South Korea's Joint Chiefs of Staff said North Korea fired what it presumes to be two short-range ballistic missiles into the East Sea at around 8:01 and 8:16 Friday morning.
They were fired from North Korea's eastern coastal county of Tongcheon in the North's Kangwon-do Province, recording a maximum altitude of some 30 kilometers, with a flight distance of some 230 kilometers and maximum speed of more than Mach 6.1 which is some 7,466 kilometers per hour.
The South Korean military is monitoring the situation while maintaining a readiness posture, and it's working closely with the U.S. to verify more details about Friday's firing.
"The latest launch is a response to the joint summertime training by the South Korean and U.S. militaries but a military source said earlier that the recent launches may have been planned long ago and the North is using the drills as an excuse to continue their launches."
A military source confirmed that Friday's test-fire is being deemed a successful launch as the missiles hit an uninhabited island called "Al-sum" or 'rocket target' in Korean which is near the missile base of Gitdaeryong that stores short-range scud missiles and medium-range Nodong that could be used in real combat.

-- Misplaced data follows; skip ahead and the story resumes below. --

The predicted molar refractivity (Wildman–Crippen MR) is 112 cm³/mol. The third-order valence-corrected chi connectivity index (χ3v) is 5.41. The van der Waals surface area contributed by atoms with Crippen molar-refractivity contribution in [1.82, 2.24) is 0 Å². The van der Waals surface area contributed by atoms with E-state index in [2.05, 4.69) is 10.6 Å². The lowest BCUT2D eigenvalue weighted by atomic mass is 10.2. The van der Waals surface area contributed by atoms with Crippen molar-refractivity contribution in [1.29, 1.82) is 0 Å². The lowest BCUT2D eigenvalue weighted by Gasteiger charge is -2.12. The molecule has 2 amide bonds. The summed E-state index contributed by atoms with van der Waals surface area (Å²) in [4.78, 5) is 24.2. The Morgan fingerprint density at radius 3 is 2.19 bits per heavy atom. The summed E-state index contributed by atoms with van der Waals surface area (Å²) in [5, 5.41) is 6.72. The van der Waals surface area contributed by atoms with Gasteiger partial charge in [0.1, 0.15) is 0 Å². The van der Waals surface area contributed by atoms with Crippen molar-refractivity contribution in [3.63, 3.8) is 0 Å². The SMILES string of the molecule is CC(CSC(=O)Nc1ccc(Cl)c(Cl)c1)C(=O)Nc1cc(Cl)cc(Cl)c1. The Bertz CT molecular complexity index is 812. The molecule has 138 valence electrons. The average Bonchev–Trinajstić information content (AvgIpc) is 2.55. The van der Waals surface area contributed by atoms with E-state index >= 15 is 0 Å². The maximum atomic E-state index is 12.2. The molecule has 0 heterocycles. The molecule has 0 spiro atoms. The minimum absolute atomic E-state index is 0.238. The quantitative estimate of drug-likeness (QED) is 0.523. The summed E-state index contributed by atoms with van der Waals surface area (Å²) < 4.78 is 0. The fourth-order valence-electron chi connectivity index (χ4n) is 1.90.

Back in August 2017, North Korea had test fired three short-range projectiles in the vicinity of Gitdaeryong near Tongcheon county during the South Korea-U.S. joint military exercise, the Ulchi Freedom Guardian.
The latest provocation comes amid North Korea's continued criticism over the South Korea-U.S. joint "Combined Command Post Training" despite it being scaled-down from previous versions.
The training will continue until next Tuesday, August 20th, and involves computer-based war simulations to verify South Korea's state of readiness for the envisioned transfer of wartime operational control from Washington to Seoul.
This year, real military equipment and troops have not being mobilized.
Kim Ji-yeon, Arirang News.